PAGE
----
Community Projects

Transforming our spaces and communities

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Learner Emergency Fund

Since the commencement of the Covid-19 pandemic in 2020, KILT has played a vital role in addressing the extensive food insecurity needs within the Greater Knysna area. In order to ensure the KILT objective that “each child, irrespective of race, gender or financial resources, has a solid education foundation through addressing the whole system” it is essential to address the nutritional shortfalls of learners in addition to their psycho-social and/or remedial needs. A hungry child will not flourish. KILT has set up an emergency fund to assist where it is able.


Many children in Knysna lack access to functional libraries. The Psycho-Social and Remedial Project has focused on establishing and upgrading school libraries.

In 2021, KILT funded a library pilot project at Percy Mdala High School, including a librarian, books, and other resources. The project aims to benefit other schools with library upgrades as well.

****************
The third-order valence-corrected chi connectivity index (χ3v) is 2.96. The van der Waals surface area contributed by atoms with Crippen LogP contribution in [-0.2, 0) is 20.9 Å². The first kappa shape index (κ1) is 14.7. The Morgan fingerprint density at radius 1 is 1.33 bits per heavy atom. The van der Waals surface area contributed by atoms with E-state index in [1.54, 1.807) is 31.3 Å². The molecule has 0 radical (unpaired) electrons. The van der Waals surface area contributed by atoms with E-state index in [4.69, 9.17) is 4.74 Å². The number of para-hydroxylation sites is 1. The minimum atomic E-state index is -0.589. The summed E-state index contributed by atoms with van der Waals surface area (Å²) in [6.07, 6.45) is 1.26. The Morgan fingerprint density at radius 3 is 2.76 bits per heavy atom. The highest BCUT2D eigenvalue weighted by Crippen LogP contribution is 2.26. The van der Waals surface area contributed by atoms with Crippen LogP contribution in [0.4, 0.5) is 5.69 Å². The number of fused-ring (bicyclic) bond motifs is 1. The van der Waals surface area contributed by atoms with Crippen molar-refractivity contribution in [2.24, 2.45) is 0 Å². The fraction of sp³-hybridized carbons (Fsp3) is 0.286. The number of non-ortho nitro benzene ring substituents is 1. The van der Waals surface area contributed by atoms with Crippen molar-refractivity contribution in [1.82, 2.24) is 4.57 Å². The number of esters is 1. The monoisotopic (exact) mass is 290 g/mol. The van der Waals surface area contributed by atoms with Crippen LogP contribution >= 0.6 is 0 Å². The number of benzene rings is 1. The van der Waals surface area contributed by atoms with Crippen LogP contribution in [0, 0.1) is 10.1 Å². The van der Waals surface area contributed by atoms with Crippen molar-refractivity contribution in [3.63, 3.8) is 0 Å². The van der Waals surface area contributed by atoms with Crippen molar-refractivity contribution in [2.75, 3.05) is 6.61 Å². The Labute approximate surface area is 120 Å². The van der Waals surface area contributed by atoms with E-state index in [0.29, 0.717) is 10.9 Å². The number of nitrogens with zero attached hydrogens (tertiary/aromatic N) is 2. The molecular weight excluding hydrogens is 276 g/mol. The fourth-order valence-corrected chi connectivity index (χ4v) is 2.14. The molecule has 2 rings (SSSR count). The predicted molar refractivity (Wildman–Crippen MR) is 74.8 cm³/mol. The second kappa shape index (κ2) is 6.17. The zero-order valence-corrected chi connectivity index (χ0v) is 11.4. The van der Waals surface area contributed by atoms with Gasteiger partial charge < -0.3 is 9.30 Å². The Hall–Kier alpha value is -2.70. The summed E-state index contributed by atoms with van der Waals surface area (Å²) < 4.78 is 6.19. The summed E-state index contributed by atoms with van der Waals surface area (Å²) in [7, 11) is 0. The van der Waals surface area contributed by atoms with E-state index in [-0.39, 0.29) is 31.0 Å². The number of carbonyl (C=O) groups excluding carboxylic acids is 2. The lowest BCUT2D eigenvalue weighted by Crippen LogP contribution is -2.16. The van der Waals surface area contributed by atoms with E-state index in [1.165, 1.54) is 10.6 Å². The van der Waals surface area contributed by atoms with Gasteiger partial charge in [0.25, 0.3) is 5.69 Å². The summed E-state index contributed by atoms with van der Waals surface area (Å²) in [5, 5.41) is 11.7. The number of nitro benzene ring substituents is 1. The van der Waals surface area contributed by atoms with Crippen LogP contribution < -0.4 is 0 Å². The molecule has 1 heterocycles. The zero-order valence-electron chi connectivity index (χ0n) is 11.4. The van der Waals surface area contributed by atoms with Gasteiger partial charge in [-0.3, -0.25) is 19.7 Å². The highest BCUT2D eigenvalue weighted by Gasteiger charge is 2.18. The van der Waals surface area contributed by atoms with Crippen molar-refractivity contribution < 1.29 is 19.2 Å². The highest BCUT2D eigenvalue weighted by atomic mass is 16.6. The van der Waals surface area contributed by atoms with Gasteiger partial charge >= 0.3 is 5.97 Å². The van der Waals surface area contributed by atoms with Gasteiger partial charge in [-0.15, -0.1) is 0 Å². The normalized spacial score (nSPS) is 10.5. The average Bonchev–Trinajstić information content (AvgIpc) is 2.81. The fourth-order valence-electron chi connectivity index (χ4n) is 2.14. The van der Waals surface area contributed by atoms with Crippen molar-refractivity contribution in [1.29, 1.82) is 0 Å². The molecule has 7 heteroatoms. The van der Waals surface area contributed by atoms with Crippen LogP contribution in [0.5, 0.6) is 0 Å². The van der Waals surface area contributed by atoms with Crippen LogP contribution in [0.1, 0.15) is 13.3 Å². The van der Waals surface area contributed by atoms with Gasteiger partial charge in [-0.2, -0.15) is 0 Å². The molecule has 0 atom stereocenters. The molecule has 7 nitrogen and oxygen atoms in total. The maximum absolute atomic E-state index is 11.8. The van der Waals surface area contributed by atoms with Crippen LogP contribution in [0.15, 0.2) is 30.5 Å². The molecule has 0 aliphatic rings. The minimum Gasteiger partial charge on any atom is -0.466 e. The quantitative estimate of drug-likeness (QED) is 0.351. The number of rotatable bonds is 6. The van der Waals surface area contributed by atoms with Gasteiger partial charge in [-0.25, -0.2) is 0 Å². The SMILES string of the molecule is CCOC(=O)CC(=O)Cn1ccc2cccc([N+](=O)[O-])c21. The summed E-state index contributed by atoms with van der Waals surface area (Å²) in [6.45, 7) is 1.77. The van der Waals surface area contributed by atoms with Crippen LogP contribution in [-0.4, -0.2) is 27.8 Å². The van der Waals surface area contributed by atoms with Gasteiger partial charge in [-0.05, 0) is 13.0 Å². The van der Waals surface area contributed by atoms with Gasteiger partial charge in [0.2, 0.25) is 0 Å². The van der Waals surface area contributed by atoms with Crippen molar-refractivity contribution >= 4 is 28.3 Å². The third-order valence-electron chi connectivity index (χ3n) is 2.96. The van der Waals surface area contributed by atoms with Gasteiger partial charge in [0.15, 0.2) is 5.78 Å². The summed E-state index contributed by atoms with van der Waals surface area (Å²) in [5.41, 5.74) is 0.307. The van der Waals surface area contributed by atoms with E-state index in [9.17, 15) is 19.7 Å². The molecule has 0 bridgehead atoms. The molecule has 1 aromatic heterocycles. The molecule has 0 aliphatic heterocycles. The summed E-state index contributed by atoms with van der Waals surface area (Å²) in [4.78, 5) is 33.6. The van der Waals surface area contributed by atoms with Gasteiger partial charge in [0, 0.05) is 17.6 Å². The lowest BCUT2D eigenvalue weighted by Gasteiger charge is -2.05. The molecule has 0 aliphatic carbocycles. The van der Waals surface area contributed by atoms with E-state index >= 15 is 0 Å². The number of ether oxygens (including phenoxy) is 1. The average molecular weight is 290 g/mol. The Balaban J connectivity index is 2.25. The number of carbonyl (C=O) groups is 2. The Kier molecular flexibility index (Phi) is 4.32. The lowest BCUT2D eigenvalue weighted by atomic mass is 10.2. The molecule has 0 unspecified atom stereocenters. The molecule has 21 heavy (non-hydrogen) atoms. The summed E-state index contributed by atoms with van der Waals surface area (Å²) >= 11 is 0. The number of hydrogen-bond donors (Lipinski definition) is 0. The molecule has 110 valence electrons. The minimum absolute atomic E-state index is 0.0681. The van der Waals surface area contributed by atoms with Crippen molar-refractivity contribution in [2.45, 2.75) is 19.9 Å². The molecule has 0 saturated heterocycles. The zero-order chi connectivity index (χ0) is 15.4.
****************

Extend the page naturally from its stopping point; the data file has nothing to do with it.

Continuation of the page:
Ablutions and Hygiene

KILT funds school-employed ablution supervisors to improve the upkeep of the ablution facilities at schools so that amenities are safe, functional and hygienic. As a result, there are 24 ablution supervisors, and a recent survey of hygiene standards in learner ablution facilities yielded an 87% score.

School safety

Many Knysna schools experience break-ins, vandalism, and violence in the community. KILT began funding safety officers at some schools, and their visible presence has made a significant difference.

As a result, by the end of 2020, no cases of gang activity were reported – in sharp contrast to previous years.

We have also provided schools with security upgrades to secure new e-learning resources.

In addition, 2021 saw a drive for greater collaboration between school safety personnel and the Safe Schools Project. There are 18 Safety Officers in the schools that are most at risk.


Safety Officers in schools at risk

School Solar Power

KILT is installing solar systems in schools that use large amounts of energy. Using the Sun Exchange model, schools only pay for the solar energy they consume at a much lower rate than now, allowing them to become more self-sustaining.

This initiative could save the schools 20% to 55% of their utility costs so that they can begin to accumulate discretionary funds to address some of their infrastructure issues that the government cannot fund.